Beth Klemetsen, assistant to Magistrate McElwee, ensures that the court has enough jurors for trials and is also responsible for membership on the Clinton County Grand Jury. She records proceedings and retains exhibits. As the Civil Mediation Coordinator, she schedules mediation sessions with an independent mediator, maintains records of outcomes and prepares a yearly report. Additionally, she files monthly reports with the Ohio Supreme Court regarding all cases.

Kirk Neuenschwander, assistant to Magistrate Rowlands, serves as the courtroom bailiff and is responsible for courtroom control/security, recording the proceedings, and retention of court recordings and exhibits. As the domestic relations compliance officer, he makes sure the language in all filings complies with state law and local rules. He is also responsible for preparing the court’s contract with the Ohio Department of Job and Family Services which provides the county substantial reimbursement for judicial actions involving child support. And he makes monthly reports the Ohio Supreme Court.

You-Turn Recovery Drug Docket

In response to the local drug addiction epidemic, and after much planning and deliberation, Judge Rudduck developed a drug court docket in the fall of 2014 with first participants appearing in January 2015.

The You-Turn Recovery Drug Court meets the first and third Fridays of each month at 1:30 p.m. in the Common Pleas courtroom. The public is encouraged to attend and support the participants who are addressing their drug addiction in a therapeutic setting.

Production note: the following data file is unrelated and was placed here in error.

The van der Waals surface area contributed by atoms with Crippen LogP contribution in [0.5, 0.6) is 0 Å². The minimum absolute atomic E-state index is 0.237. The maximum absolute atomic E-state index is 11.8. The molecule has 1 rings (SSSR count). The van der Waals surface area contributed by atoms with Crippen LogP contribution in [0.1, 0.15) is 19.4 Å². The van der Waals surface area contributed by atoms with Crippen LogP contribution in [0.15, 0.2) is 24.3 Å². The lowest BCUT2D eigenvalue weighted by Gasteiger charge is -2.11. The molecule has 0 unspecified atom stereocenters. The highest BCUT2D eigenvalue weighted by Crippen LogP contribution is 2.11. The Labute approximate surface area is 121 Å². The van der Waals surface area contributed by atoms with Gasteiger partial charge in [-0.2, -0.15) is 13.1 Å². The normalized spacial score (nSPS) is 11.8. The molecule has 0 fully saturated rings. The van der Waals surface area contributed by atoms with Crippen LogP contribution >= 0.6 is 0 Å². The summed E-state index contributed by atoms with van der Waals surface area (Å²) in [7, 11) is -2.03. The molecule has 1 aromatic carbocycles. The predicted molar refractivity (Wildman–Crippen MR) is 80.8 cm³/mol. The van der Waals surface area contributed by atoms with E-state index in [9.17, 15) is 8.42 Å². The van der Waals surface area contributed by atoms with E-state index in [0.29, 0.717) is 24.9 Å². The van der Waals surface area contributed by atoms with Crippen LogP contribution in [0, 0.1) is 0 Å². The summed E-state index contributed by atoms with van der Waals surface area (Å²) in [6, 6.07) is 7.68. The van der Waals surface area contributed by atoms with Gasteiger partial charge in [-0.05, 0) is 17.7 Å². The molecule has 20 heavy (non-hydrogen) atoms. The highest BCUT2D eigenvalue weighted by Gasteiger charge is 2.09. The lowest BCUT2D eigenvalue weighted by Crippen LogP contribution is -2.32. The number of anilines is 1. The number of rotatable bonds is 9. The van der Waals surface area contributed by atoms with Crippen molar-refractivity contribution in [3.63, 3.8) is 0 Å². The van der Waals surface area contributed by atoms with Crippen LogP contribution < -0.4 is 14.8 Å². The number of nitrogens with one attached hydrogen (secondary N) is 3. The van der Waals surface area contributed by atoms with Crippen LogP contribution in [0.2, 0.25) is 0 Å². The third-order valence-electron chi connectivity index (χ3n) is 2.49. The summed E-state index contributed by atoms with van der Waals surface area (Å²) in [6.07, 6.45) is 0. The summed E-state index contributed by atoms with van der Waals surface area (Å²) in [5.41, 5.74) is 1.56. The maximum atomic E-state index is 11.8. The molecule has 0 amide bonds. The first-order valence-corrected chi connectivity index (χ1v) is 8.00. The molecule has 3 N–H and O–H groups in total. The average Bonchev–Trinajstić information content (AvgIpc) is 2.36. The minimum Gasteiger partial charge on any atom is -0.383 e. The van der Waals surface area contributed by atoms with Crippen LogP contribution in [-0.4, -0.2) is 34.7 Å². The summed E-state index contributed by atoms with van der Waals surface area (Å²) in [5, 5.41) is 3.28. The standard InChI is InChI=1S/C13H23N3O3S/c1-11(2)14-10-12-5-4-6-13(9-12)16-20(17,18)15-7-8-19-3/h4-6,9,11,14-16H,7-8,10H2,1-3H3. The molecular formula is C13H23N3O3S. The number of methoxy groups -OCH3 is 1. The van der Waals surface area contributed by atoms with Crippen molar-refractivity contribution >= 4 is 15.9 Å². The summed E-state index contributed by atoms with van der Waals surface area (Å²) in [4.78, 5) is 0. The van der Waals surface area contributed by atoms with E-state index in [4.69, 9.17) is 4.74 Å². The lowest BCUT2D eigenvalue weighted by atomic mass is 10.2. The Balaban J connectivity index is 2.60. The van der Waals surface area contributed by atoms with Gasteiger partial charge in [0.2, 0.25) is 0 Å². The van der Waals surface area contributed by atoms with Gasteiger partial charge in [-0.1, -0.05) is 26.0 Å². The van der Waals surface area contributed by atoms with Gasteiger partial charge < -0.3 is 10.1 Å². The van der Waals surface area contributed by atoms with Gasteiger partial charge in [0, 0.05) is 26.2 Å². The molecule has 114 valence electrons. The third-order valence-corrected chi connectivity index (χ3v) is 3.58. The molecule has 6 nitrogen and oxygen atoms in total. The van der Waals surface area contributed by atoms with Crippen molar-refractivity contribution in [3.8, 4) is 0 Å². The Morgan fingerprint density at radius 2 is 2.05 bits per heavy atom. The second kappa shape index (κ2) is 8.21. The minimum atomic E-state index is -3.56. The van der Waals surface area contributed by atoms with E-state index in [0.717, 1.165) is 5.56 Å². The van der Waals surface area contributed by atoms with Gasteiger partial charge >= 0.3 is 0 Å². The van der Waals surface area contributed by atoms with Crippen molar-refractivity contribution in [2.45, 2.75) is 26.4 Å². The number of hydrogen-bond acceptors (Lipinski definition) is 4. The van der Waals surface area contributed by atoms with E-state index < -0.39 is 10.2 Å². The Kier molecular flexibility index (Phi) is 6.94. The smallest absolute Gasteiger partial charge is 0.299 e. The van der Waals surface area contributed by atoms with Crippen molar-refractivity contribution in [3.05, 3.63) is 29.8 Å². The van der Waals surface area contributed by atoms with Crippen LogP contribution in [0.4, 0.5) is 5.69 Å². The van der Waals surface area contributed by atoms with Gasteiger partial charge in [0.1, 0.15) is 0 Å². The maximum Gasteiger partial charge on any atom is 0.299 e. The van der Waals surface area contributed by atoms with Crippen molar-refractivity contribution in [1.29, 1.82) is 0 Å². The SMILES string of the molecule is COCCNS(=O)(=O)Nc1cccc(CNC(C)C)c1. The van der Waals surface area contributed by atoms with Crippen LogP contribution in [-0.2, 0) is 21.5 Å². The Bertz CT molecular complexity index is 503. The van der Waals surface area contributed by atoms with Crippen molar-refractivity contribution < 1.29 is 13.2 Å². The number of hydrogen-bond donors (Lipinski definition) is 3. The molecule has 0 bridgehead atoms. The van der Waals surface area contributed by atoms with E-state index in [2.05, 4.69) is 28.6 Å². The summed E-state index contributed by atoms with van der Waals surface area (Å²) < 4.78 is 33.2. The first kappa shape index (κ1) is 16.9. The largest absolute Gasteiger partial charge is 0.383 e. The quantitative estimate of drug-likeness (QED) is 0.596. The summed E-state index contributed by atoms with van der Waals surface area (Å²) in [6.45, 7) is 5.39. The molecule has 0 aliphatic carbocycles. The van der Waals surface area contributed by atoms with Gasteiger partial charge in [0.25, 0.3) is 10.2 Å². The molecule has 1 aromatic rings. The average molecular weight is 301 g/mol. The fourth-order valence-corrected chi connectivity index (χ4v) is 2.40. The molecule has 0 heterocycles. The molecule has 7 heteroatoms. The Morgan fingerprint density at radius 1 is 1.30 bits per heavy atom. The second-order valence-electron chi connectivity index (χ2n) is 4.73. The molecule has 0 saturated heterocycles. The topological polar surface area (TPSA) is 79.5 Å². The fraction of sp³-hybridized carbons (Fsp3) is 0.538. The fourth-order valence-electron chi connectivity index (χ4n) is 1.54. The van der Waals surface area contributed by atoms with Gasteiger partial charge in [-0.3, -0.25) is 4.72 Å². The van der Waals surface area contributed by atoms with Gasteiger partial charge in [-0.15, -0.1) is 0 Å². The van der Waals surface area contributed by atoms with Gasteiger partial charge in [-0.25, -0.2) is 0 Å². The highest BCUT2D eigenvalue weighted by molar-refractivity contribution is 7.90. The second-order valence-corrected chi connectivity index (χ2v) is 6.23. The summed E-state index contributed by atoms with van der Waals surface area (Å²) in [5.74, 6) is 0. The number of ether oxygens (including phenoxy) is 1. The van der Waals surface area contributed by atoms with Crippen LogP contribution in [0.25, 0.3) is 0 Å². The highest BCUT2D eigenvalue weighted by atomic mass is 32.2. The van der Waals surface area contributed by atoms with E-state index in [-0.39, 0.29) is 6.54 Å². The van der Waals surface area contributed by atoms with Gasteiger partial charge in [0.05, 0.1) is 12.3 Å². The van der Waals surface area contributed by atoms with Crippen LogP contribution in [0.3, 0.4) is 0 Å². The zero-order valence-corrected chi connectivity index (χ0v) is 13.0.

Since its inception, 20 graduates have completed the intense 18-month minimum program which is founded on the principle that addiction is a health issue for which recovery is possible. Five more participants are scheduled to graduate on Thursday, Sept. 26, in a public ceremony at the First Christian Church.

Ken Houghtaling is a supervision officer associated with the court’s Intervention in Lieu of Conviction program. With his guidance and support, many participants, including several graduates of the You-Turn docket, completed recovery programming resulting in dismissal of their felony case without a conviction upon their record..


The Clinton County Civil Mediation Program was established to improve the quality of justice, conserve court resources, and reduce delays in the disposition of court cases by providing the community with an alternative forum in which to resolve civil disputes at no cost to the taxpayers. The program is fully funded through court costs and available at no added expense to the litigants.

Through the process of third-party facilitated negotiation, parties are empowered to reach mutually beneficial agreements without expending the significant time and costs often associated with civil litigation.

Attorney Bill Kaufmann is the independent contractor/mediator who mediates non-domestic civil disputes. Several local attorneys and lay individuals mediate domestic relations disputes, including child custody.

From left are Kirk Neuenschwander, Beth Klemetzen, Helen Rowlands, Tim Rudduck, Mary McElwee, Ken Houghtaling, and Kelly Hopkins. left are Kirk Neuenschwander, Beth Klemetzen, Helen Rowlands, Tim Rudduck, Mary McElwee, Ken Houghtaling, and Kelly Hopkins. Courtesy photo